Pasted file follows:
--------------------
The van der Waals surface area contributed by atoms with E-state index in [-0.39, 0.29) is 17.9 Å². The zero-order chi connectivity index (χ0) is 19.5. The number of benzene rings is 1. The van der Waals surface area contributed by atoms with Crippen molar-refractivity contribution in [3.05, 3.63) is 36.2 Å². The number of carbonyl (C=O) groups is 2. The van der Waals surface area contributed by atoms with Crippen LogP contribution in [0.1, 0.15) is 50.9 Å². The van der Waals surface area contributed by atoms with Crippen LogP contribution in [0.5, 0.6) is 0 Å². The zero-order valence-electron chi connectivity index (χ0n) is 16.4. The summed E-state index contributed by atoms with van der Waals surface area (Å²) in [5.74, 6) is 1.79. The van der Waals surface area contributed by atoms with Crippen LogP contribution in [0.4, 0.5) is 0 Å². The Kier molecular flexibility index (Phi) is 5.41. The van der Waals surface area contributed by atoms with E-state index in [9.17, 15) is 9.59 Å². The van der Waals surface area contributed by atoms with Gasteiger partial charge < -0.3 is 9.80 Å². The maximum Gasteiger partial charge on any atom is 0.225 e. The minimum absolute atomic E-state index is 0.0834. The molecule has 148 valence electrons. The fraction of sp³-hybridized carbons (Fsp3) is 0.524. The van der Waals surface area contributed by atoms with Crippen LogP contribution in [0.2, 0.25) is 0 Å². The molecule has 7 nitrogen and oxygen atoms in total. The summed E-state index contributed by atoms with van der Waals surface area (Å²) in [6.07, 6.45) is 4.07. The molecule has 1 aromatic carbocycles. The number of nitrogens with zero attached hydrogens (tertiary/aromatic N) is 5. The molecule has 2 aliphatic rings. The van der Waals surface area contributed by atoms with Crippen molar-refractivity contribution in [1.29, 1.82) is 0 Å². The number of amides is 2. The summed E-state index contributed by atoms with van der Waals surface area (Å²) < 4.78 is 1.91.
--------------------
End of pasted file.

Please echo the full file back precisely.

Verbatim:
The van der Waals surface area contributed by atoms with E-state index in [-0.39, 0.29) is 17.9 Å². The zero-order chi connectivity index (χ0) is 19.5. The number of benzene rings is 1. The van der Waals surface area contributed by atoms with Crippen molar-refractivity contribution in [3.05, 3.63) is 36.2 Å². The number of carbonyl (C=O) groups is 2. The van der Waals surface area contributed by atoms with Crippen LogP contribution in [0.1, 0.15) is 50.9 Å². The van der Waals surface area contributed by atoms with Crippen LogP contribution in [0.5, 0.6) is 0 Å². The zero-order valence-electron chi connectivity index (χ0n) is 16.4. The summed E-state index contributed by atoms with van der Waals surface area (Å²) in [5.74, 6) is 1.79. The van der Waals surface area contributed by atoms with Crippen LogP contribution in [0.4, 0.5) is 0 Å². The Kier molecular flexibility index (Phi) is 5.41. The van der Waals surface area contributed by atoms with E-state index in [9.17, 15) is 9.59 Å². The van der Waals surface area contributed by atoms with Gasteiger partial charge < -0.3 is 9.80 Å². The maximum Gasteiger partial charge on any atom is 0.225 e. The minimum absolute atomic E-state index is 0.0834. The molecule has 148 valence electrons. The fraction of sp³-hybridized carbons (Fsp3) is 0.524. The van der Waals surface area contributed by atoms with Crippen LogP contribution in [0.2, 0.25) is 0 Å². The molecule has 7 nitrogen and oxygen atoms in total. The summed E-state index contributed by atoms with van der Waals surface area (Å²) in [6.07, 6.45) is 4.07. The molecule has 1 aromatic carbocycles. The number of nitrogens with zero attached hydrogens (tertiary/aromatic N) is 5. The molecule has 2 aliphatic rings. The van der Waals surface area contributed by atoms with Crippen molar-refractivity contribution in [1.29, 1.82) is 0 Å². The number of amides is 2. The summed E-state index contributed by atoms with van der Waals surface area (Å²) < 4.78 is 1.91.